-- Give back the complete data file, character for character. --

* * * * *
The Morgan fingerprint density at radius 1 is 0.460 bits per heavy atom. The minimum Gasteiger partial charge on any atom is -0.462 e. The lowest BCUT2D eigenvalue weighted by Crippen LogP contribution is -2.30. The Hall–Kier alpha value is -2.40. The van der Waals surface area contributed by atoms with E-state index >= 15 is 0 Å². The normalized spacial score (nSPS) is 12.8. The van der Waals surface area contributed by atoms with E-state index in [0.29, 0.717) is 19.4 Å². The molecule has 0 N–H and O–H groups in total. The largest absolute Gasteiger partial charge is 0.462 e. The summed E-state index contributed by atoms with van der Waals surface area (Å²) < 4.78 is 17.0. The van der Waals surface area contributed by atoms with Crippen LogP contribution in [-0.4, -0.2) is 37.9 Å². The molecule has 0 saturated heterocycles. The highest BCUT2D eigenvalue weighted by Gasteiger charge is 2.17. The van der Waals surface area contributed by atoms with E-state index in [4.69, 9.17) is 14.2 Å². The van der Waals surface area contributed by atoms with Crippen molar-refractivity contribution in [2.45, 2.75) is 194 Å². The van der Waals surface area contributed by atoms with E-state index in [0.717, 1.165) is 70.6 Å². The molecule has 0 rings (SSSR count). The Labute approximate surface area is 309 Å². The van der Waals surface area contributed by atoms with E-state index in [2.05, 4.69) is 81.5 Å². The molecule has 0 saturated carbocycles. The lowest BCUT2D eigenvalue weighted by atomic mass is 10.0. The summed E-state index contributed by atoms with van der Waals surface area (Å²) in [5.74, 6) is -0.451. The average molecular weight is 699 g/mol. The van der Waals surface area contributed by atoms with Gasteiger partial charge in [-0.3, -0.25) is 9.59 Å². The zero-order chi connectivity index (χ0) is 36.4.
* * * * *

The Morgan fingerprint density at radius 1 is 0.460 bits per heavy atom. The minimum Gasteiger partial charge on any atom is -0.462 e. The lowest BCUT2D eigenvalue weighted by Crippen LogP contribution is -2.30. The Hall–Kier alpha value is -2.40. The van der Waals surface area contributed by atoms with E-state index >= 15 is 0 Å². The normalized spacial score (nSPS) is 12.8. The van der Waals surface area contributed by atoms with E-state index in [0.29, 0.717) is 19.4 Å². The molecule has 0 N–H and O–H groups in total. The largest absolute Gasteiger partial charge is 0.462 e. The summed E-state index contributed by atoms with van der Waals surface area (Å²) < 4.78 is 17.0. The van der Waals surface area contributed by atoms with Crippen LogP contribution in [-0.4, -0.2) is 37.9 Å². The molecule has 0 saturated heterocycles. The highest BCUT2D eigenvalue weighted by Gasteiger charge is 2.17. The van der Waals surface area contributed by atoms with E-state index in [4.69, 9.17) is 14.2 Å². The van der Waals surface area contributed by atoms with Crippen molar-refractivity contribution in [2.45, 2.75) is 194 Å². The van der Waals surface area contributed by atoms with E-state index in [0.717, 1.165) is 70.6 Å². The molecule has 0 rings (SSSR count). The Labute approximate surface area is 309 Å². The van der Waals surface area contributed by atoms with E-state index in [2.05, 4.69) is 81.5 Å². The molecule has 0 saturated carbocycles. The lowest BCUT2D eigenvalue weighted by atomic mass is 10.0. The summed E-state index contributed by atoms with van der Waals surface area (Å²) in [5.74, 6) is -0.451. The average molecular weight is 699 g/mol. The van der Waals surface area contributed by atoms with Gasteiger partial charge in [-0.3, -0.25) is 9.59 Å². The zero-order chi connectivity index (χ0) is 36.4.